Last week I posted on my own experience of statin therapy. It was the second time my GP had arm twisted me into taking statins, and the second time I stopped them because of unpleasant side effects.
At least my GP has not yet brought up the subject of the dreaded polypill. I had thought things had gone quiet on this therapy but a google search shows that it's still out there and still has lots of proponents. Apart from the statin the polypill contains aspirin, and 2, or even 3 antihypertensive drugs. DZ has also been on an antihypertensive for a while. Frequent hypotensive episodes put an end to that. (I don't think DZ is his GP's favorite patient) Some of these episodes occurred whilst driving, and necessitated pulling over to ensure not passing out at the wheel. Bearing in mind the polypill is proposed for all over 55 year old men, regardless of whether they are actually hypertensive or not, how do you feel about sharing the roads with lots of middle aged drivers with their BP in their boots?
And aspirin of course has it's own list of side effects.
Those who would have us all on this therapy claim a number of benefits.
1. Efficacy. Various studies show a reduction in cardiovascular events, but are often dismissive of side effects. Perhaps if we knew the benefit/risk ratio there would be less enthusiasm.
2. It's cheap, since all the components are off patent.
3. Patient compliance is much better, since it's far easier to take one tablet once a day than various preparations at variable frequencies. However this has the downside that many patients will require one drug more than another, and dose adjustment of a single component is just not possible.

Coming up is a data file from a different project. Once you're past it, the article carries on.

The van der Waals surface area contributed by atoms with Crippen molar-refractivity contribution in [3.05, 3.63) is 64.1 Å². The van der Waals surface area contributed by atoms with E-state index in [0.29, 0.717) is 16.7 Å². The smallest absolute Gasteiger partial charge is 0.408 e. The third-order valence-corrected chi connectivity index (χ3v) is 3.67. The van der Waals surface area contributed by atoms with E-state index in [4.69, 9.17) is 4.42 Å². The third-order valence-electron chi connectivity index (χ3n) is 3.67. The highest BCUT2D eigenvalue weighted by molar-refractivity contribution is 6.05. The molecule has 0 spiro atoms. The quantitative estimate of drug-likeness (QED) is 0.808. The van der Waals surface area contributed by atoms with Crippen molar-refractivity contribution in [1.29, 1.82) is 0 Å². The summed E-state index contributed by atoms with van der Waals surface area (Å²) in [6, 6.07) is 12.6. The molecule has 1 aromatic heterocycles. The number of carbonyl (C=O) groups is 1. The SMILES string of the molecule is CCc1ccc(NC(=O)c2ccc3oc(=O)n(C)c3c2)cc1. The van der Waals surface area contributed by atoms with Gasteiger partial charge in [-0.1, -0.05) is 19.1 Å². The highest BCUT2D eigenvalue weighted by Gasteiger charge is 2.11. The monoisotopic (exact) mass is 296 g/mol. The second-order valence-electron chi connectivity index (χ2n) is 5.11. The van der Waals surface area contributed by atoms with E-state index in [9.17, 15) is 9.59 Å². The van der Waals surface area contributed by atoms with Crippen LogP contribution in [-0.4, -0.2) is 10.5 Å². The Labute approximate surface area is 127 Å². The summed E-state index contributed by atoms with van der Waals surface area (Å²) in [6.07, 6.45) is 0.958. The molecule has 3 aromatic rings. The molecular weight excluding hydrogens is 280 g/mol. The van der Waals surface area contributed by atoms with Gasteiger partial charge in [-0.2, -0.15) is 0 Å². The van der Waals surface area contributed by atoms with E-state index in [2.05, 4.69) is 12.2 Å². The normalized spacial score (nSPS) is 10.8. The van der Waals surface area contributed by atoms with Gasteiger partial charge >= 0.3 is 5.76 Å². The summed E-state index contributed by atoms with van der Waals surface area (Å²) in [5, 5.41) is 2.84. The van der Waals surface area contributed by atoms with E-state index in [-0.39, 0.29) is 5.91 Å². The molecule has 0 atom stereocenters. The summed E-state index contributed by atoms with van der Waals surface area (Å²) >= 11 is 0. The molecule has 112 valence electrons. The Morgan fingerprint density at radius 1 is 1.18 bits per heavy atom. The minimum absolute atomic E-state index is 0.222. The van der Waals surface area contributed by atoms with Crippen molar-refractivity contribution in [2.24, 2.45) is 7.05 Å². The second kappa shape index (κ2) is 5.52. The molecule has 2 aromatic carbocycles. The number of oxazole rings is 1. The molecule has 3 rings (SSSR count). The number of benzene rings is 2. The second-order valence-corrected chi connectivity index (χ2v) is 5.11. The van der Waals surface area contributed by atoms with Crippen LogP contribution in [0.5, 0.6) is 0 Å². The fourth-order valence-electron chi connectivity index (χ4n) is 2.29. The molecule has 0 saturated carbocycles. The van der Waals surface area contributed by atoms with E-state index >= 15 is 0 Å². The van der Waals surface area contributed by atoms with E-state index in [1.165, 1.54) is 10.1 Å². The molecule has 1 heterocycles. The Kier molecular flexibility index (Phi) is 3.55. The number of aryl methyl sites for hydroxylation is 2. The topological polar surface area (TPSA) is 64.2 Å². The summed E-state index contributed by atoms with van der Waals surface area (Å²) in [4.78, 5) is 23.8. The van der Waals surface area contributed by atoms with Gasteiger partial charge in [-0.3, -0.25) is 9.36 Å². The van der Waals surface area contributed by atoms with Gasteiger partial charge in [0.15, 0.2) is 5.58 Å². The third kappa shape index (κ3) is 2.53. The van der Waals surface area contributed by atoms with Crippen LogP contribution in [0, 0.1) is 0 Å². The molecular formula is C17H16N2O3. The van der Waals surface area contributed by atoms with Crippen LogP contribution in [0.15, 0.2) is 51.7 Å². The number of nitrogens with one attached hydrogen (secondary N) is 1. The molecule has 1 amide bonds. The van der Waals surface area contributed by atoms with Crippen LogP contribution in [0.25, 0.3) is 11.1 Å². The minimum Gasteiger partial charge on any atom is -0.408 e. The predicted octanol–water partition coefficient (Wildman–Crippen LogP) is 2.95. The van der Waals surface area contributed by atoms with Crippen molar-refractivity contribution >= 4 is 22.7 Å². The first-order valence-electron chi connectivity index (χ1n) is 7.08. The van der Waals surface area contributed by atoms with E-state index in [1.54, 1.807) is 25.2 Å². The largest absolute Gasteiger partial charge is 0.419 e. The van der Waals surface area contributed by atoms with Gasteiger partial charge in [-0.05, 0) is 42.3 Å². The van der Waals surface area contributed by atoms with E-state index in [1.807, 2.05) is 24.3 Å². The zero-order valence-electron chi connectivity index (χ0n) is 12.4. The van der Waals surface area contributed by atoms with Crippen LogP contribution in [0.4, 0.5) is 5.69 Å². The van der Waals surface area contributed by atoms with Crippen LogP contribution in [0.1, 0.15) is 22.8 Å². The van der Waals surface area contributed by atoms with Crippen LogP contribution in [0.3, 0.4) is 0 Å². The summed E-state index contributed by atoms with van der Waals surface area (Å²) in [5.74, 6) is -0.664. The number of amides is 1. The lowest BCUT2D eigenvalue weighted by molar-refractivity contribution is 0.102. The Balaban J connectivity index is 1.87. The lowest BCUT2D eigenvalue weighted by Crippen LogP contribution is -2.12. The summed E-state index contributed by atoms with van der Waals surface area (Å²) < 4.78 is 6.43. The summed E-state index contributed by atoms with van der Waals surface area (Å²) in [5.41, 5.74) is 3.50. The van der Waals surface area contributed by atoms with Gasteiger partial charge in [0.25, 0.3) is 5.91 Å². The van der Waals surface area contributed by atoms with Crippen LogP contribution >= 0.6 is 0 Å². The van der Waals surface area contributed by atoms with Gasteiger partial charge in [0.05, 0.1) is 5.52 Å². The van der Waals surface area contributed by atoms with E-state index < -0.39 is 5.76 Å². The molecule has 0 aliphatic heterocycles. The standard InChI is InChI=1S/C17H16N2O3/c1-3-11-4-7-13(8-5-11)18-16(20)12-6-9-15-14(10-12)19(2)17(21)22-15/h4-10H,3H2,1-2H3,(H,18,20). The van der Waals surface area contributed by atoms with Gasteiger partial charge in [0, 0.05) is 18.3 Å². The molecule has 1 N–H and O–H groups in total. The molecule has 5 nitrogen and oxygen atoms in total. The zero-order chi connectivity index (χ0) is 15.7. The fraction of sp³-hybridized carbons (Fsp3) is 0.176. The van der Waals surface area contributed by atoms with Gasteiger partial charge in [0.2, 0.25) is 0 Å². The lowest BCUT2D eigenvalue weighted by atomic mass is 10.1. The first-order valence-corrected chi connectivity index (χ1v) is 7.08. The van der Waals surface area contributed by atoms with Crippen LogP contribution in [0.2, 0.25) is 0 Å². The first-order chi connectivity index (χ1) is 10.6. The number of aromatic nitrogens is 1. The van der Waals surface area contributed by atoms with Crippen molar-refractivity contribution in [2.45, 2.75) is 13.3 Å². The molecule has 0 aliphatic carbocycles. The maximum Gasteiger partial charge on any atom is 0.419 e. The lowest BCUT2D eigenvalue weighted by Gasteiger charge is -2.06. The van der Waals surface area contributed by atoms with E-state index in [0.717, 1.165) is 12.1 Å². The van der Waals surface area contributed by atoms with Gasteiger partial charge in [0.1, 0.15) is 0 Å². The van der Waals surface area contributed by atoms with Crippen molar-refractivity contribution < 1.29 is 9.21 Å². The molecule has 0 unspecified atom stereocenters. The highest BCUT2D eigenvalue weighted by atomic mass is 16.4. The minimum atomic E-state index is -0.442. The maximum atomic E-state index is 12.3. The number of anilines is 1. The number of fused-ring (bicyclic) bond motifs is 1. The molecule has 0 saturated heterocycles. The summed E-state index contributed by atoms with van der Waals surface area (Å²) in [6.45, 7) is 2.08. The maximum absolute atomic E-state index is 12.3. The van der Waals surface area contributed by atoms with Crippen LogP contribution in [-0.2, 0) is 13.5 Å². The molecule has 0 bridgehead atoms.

DZ has a better idea. There is a drug out there, a single pharmaceutical preparation which has multiple beneficial effects.
1. Cardiovascular benefits especially in congestive cardiac failure and left ventricular hypertrophy. There is also significant reduction in extent of damage in the event of an infarct. CRP is lowered and plaque formation inhibited.
2. This drug drops the blood pressure, not as potently as specific antihypertensives, but for those who are normotensive this is no bad thing.
3. It's licensed for treatment of symptoms of benign prostatic hypertrophy prevalent in 40% of men over 50, and 75% of men over 75.
4. Early studies indicate possible benefit in type 2 Diabetes
5. It has been used to treat depression.
6. Early studies indicate possible benefits in some cancers, particularly of the throat
So what is this wonder drug? And why aren't doctors insisting it be given to all men over 55? Well cost is a factor, though it comes off patent in Autumn 2017 and should then be available generically, and much cheaper. As for compliance, it has a long half life and only has to be taken once a day. Also, it has one more effect I've not yet mentioned. It's primary licensed indication in fact. An effect which, entirely by itself would guarantee a very high patient compliance.
Joint statement from AA and the IHEU
3 hours ago